Sony PSN Hackers Used Amazon EC2 in Attack
Even with the Sony PlayStation Network data breach, Amazon can't catch a break. The PSN hackers leased servers from Amazon Elastic Compute Cloud (EC2) to launch their attack in April, according to a report from Bloomberg, which cited "a person with knowledge of the matter."
Sony was forced to shut down the PlayStation Network, Qriocity music and video service, and Sony Online Entertainment in mid-April after attackers stole account information belonging to more than 100 million users. Sony began restoring PSN and Qriocity on May 14 after nearly a month offline in a phased approach.
Last month's attack was a "very carefully planned, very professional, highly sophisticated criminal cyber attack," Sony said.
The attackers did not compromise Amazon servers. Instead, they simply set up a legitimate account with Amazon EC2 using fake company information. To create an EC2 account, the user just needs to enter a name, email address, phone number, billing address and credit card information. The fraudulent account has since been disabled, Bloomberg reported.
Companies and independent developers can easily rent computing power for pennies from Amazon EC2 for certain big projects. Amazon EC2 prices range from 3 cents to $2.48 an hour.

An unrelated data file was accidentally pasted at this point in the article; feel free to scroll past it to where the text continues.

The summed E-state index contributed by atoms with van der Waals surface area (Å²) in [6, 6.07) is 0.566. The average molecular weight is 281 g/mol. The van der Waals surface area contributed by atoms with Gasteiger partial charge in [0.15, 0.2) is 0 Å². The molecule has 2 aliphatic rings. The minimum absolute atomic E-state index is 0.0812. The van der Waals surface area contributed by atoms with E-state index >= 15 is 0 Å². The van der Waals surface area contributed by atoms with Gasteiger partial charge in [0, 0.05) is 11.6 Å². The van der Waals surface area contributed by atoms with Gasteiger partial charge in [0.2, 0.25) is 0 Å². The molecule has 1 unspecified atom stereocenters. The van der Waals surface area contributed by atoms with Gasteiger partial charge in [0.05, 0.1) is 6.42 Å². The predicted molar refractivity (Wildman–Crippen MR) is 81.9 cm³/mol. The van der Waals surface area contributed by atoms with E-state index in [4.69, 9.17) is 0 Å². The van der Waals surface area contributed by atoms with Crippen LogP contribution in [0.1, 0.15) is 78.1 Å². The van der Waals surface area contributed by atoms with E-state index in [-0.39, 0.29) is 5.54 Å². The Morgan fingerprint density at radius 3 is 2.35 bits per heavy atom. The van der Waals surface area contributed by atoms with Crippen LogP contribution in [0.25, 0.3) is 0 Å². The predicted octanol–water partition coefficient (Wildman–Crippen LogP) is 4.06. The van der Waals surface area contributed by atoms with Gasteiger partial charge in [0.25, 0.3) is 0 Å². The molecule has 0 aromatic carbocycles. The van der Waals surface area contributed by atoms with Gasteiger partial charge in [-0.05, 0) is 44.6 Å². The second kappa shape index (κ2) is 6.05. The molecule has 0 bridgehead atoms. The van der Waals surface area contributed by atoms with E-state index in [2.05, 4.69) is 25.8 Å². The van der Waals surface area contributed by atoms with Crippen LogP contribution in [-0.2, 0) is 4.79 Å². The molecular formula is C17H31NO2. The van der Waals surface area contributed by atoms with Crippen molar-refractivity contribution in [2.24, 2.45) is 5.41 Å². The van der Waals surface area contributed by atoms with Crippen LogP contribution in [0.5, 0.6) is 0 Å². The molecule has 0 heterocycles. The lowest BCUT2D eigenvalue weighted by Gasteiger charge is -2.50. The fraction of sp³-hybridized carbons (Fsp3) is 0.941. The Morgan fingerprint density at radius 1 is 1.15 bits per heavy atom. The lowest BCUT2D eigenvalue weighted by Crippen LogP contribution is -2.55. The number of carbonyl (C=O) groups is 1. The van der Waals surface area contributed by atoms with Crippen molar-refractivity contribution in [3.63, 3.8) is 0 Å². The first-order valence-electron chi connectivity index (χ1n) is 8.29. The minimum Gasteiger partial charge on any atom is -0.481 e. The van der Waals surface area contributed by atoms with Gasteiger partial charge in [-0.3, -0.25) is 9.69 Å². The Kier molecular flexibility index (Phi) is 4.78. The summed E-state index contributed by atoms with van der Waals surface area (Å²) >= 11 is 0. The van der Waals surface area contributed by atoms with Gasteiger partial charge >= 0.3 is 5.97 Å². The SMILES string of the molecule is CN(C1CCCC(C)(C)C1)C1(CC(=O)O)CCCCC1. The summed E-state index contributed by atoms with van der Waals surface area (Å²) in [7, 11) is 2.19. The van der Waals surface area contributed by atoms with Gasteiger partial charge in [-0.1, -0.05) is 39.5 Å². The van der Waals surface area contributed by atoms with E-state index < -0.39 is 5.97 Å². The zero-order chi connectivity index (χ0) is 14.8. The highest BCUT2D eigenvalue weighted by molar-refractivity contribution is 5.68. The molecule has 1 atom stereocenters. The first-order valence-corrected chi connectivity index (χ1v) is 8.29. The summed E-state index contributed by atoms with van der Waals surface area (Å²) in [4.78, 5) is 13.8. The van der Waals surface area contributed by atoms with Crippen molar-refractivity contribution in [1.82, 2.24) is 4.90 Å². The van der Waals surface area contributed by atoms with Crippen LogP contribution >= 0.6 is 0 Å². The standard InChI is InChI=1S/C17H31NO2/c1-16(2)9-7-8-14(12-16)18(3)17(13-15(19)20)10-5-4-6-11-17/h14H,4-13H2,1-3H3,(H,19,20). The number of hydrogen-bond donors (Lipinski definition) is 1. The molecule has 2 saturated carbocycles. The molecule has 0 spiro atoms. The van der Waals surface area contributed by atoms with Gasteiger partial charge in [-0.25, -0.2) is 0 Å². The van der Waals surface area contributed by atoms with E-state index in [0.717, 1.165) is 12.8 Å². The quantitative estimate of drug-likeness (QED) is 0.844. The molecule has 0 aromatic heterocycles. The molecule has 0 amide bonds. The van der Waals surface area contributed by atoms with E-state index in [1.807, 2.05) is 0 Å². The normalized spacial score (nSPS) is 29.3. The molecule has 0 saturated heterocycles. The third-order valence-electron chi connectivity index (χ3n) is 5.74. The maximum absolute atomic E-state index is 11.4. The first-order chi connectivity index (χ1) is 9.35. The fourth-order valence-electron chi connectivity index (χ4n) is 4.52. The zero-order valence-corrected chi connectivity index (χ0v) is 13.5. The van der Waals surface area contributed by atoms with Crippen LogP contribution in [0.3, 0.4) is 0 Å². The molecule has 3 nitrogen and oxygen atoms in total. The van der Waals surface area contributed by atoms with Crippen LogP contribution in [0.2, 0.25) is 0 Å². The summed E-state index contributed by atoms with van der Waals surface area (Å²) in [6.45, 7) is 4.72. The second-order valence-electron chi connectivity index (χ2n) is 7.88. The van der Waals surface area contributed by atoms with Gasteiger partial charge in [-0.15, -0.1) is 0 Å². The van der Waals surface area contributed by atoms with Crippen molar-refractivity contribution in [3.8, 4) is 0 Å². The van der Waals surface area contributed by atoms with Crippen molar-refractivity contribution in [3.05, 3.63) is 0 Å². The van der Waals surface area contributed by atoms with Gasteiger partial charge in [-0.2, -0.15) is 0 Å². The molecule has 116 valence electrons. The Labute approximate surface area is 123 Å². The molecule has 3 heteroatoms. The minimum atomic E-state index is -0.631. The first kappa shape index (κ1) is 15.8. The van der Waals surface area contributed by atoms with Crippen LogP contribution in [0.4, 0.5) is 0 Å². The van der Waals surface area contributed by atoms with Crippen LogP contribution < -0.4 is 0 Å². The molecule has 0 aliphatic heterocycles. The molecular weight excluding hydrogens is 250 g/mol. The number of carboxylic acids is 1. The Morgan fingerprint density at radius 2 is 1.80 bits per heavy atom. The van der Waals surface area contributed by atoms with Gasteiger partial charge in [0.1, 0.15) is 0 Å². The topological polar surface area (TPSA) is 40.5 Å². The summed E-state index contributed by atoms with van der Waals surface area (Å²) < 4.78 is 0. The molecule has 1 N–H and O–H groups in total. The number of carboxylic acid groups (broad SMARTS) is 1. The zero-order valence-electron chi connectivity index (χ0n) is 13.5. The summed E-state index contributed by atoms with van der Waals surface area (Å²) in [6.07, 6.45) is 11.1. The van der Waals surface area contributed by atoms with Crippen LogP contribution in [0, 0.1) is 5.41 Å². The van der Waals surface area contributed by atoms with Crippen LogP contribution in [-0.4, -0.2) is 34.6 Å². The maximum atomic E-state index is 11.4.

Malware developers and other cyber-criminals can use the Amazon infrastructure for their own nefarious purposes, as well. Two security researchers first demonstrated how criminals can launch a denial-of-service attack using EC2 infrastructure during DEF Con in August 2010. German researcher Thomas Roth used EC2 to crack 14 SHA1-encrypted hashes in November and brute-forced the password on a WPA-PSK protected wireless network in January.
It's a little unclear what the attackers did through EC2 to bring down Sony. Sony claimed that the attackers used "very sophisticated and aggressive techniques to obtain unauthorized access, hide their presence from system administrators and escalate privileges inside the servers." The attackers also deleted log files in order to hide the extent of their work and activities, Sony said.
However, Amazon EC2 is best used in brute-force attacks, which is the most unsophisticated way to hack a password. The attack involves using all possible permutations of keys until the exact password is discovered. Cracking long passwords is mathematically more intensive and requires more processing power, which is why EC2 is quite useful in this kind of scenario.